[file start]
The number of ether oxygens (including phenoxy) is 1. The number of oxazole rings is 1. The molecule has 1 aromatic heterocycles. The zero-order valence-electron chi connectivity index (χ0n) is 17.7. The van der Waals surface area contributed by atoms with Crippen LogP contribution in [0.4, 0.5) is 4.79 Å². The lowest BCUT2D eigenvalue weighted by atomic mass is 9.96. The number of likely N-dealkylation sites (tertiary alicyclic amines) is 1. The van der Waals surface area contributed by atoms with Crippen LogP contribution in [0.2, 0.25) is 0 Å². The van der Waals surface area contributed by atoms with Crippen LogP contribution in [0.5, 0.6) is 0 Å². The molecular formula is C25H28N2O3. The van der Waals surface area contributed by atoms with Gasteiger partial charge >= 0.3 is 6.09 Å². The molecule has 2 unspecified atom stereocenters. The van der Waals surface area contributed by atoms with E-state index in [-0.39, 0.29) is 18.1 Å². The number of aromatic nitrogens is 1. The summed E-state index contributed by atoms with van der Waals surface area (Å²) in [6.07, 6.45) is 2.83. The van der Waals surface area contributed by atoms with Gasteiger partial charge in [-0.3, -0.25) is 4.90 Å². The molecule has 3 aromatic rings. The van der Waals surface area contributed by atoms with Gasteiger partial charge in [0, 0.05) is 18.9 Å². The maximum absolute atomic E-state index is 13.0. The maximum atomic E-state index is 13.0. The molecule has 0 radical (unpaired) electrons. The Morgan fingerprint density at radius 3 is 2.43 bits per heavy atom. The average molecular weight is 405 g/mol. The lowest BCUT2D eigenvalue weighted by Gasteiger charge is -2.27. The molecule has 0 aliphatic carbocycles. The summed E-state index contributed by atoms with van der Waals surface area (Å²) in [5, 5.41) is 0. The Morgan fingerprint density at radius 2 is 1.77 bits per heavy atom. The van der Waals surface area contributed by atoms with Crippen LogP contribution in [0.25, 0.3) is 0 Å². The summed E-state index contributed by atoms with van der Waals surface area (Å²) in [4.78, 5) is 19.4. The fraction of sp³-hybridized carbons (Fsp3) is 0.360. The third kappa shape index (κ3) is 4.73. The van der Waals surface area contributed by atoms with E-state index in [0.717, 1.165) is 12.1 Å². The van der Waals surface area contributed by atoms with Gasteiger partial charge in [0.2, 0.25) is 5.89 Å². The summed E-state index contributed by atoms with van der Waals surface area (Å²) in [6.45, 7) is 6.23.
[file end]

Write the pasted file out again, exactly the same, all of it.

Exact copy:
The number of ether oxygens (including phenoxy) is 1. The number of oxazole rings is 1. The molecule has 1 aromatic heterocycles. The zero-order valence-electron chi connectivity index (χ0n) is 17.7. The van der Waals surface area contributed by atoms with Crippen LogP contribution in [0.4, 0.5) is 4.79 Å². The lowest BCUT2D eigenvalue weighted by atomic mass is 9.96. The number of likely N-dealkylation sites (tertiary alicyclic amines) is 1. The van der Waals surface area contributed by atoms with Crippen LogP contribution in [0.2, 0.25) is 0 Å². The van der Waals surface area contributed by atoms with Crippen LogP contribution in [0.5, 0.6) is 0 Å². The molecular formula is C25H28N2O3. The van der Waals surface area contributed by atoms with Gasteiger partial charge >= 0.3 is 6.09 Å². The molecule has 2 unspecified atom stereocenters. The van der Waals surface area contributed by atoms with E-state index in [-0.39, 0.29) is 18.1 Å². The number of aromatic nitrogens is 1. The summed E-state index contributed by atoms with van der Waals surface area (Å²) in [6.07, 6.45) is 2.83. The van der Waals surface area contributed by atoms with Gasteiger partial charge in [-0.3, -0.25) is 4.90 Å². The molecule has 3 aromatic rings. The van der Waals surface area contributed by atoms with Gasteiger partial charge in [0, 0.05) is 18.9 Å². The maximum absolute atomic E-state index is 13.0. The maximum atomic E-state index is 13.0. The molecule has 0 radical (unpaired) electrons. The Morgan fingerprint density at radius 3 is 2.43 bits per heavy atom. The average molecular weight is 405 g/mol. The lowest BCUT2D eigenvalue weighted by Gasteiger charge is -2.27. The molecule has 0 aliphatic carbocycles. The summed E-state index contributed by atoms with van der Waals surface area (Å²) in [5, 5.41) is 0. The Morgan fingerprint density at radius 2 is 1.77 bits per heavy atom. The van der Waals surface area contributed by atoms with Crippen LogP contribution in [0.25, 0.3) is 0 Å². The summed E-state index contributed by atoms with van der Waals surface area (Å²) in [4.78, 5) is 19.4. The fraction of sp³-hybridized carbons (Fsp3) is 0.360. The third kappa shape index (κ3) is 4.73. The van der Waals surface area contributed by atoms with E-state index in [0.717, 1.165) is 12.1 Å². The van der Waals surface area contributed by atoms with Gasteiger partial charge in [0.2, 0.25) is 5.89 Å². The summed E-state index contributed by atoms with van der Waals surface area (Å²) in [6.45, 7) is 6.23.